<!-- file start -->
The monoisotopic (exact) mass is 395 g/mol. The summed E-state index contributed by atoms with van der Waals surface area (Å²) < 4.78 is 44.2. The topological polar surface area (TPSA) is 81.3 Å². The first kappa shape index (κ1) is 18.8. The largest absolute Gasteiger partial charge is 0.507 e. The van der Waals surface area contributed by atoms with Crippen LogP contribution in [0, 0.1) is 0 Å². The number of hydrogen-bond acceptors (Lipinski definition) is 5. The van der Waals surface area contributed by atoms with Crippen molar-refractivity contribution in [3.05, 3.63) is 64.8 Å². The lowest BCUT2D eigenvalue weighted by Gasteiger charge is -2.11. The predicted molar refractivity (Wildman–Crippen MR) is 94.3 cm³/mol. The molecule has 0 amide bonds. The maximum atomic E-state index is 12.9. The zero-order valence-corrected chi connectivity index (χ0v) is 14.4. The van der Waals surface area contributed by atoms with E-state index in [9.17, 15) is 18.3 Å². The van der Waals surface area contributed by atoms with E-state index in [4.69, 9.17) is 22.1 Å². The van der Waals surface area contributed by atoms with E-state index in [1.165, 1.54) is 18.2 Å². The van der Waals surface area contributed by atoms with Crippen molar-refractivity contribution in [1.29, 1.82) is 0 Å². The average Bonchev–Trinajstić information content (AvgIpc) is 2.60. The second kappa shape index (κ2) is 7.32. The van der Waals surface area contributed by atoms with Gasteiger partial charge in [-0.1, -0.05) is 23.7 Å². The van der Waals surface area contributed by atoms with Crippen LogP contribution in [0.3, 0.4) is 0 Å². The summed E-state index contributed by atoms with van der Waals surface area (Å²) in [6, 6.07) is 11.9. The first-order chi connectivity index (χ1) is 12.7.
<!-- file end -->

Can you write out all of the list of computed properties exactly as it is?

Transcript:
The monoisotopic (exact) mass is 395 g/mol. The summed E-state index contributed by atoms with van der Waals surface area (Å²) < 4.78 is 44.2. The topological polar surface area (TPSA) is 81.3 Å². The first kappa shape index (κ1) is 18.8. The largest absolute Gasteiger partial charge is 0.507 e. The van der Waals surface area contributed by atoms with Crippen LogP contribution in [0, 0.1) is 0 Å². The number of hydrogen-bond acceptors (Lipinski definition) is 5. The van der Waals surface area contributed by atoms with Crippen molar-refractivity contribution in [3.05, 3.63) is 64.8 Å². The lowest BCUT2D eigenvalue weighted by Gasteiger charge is -2.11. The predicted molar refractivity (Wildman–Crippen MR) is 94.3 cm³/mol. The molecule has 0 amide bonds. The maximum atomic E-state index is 12.9. The zero-order valence-corrected chi connectivity index (χ0v) is 14.4. The van der Waals surface area contributed by atoms with E-state index in [9.17, 15) is 18.3 Å². The van der Waals surface area contributed by atoms with E-state index in [4.69, 9.17) is 22.1 Å². The van der Waals surface area contributed by atoms with E-state index in [1.165, 1.54) is 18.2 Å². The van der Waals surface area contributed by atoms with Crippen molar-refractivity contribution in [1.29, 1.82) is 0 Å². The average Bonchev–Trinajstić information content (AvgIpc) is 2.60. The second kappa shape index (κ2) is 7.32. The van der Waals surface area contributed by atoms with Gasteiger partial charge in [-0.1, -0.05) is 23.7 Å². The van der Waals surface area contributed by atoms with Crippen LogP contribution in [0.3, 0.4) is 0 Å². The summed E-state index contributed by atoms with van der Waals surface area (Å²) in [6, 6.07) is 11.9. The first-order chi connectivity index (χ1) is 12.7.